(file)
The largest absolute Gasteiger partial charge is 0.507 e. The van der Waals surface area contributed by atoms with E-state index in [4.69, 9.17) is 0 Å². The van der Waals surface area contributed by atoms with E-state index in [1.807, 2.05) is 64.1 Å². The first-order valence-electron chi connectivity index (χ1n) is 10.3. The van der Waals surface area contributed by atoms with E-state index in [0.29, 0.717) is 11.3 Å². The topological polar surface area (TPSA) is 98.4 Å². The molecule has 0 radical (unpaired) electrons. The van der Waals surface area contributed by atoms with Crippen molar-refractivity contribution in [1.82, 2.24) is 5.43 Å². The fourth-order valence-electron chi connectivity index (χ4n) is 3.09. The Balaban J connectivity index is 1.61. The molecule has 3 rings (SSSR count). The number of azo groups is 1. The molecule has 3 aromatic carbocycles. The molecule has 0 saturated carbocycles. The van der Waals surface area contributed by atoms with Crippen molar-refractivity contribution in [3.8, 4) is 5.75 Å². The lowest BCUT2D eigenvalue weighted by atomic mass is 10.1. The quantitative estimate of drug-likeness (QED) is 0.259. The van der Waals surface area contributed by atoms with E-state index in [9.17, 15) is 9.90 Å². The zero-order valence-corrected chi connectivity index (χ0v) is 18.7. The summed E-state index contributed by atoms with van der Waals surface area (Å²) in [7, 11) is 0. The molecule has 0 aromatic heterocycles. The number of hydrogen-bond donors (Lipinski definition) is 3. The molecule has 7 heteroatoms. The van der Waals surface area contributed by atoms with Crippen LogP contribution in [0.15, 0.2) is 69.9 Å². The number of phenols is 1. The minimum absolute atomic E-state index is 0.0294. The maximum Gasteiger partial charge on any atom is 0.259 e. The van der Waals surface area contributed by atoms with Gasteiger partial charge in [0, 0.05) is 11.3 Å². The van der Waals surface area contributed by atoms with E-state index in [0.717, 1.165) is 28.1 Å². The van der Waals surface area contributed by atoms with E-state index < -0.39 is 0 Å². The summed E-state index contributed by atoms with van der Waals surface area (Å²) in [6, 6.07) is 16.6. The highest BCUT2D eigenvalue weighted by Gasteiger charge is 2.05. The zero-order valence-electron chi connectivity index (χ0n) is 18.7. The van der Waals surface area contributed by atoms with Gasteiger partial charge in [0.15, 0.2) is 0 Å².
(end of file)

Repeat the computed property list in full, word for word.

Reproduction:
The largest absolute Gasteiger partial charge is 0.507 e. The van der Waals surface area contributed by atoms with E-state index in [4.69, 9.17) is 0 Å². The van der Waals surface area contributed by atoms with E-state index in [1.807, 2.05) is 64.1 Å². The first-order valence-electron chi connectivity index (χ1n) is 10.3. The van der Waals surface area contributed by atoms with E-state index in [0.29, 0.717) is 11.3 Å². The topological polar surface area (TPSA) is 98.4 Å². The molecule has 0 radical (unpaired) electrons. The van der Waals surface area contributed by atoms with Crippen molar-refractivity contribution in [1.82, 2.24) is 5.43 Å². The fourth-order valence-electron chi connectivity index (χ4n) is 3.09. The Balaban J connectivity index is 1.61. The molecule has 3 rings (SSSR count). The number of azo groups is 1. The molecule has 3 aromatic carbocycles. The molecule has 0 saturated carbocycles. The van der Waals surface area contributed by atoms with Crippen molar-refractivity contribution in [3.8, 4) is 5.75 Å². The lowest BCUT2D eigenvalue weighted by atomic mass is 10.1. The quantitative estimate of drug-likeness (QED) is 0.259. The van der Waals surface area contributed by atoms with E-state index in [9.17, 15) is 9.90 Å². The zero-order valence-corrected chi connectivity index (χ0v) is 18.7. The summed E-state index contributed by atoms with van der Waals surface area (Å²) in [7, 11) is 0. The molecule has 0 aromatic heterocycles. The number of hydrogen-bond donors (Lipinski definition) is 3. The molecule has 7 heteroatoms. The van der Waals surface area contributed by atoms with Crippen LogP contribution in [0.15, 0.2) is 69.9 Å². The number of phenols is 1. The minimum absolute atomic E-state index is 0.0294. The maximum Gasteiger partial charge on any atom is 0.259 e. The van der Waals surface area contributed by atoms with Gasteiger partial charge in [0, 0.05) is 11.3 Å². The van der Waals surface area contributed by atoms with E-state index in [0.717, 1.165) is 28.1 Å². The van der Waals surface area contributed by atoms with E-state index < -0.39 is 0 Å². The summed E-state index contributed by atoms with van der Waals surface area (Å²) in [6, 6.07) is 16.6. The highest BCUT2D eigenvalue weighted by Gasteiger charge is 2.05. The zero-order valence-electron chi connectivity index (χ0n) is 18.7. The van der Waals surface area contributed by atoms with Gasteiger partial charge in [0.15, 0.2) is 0 Å².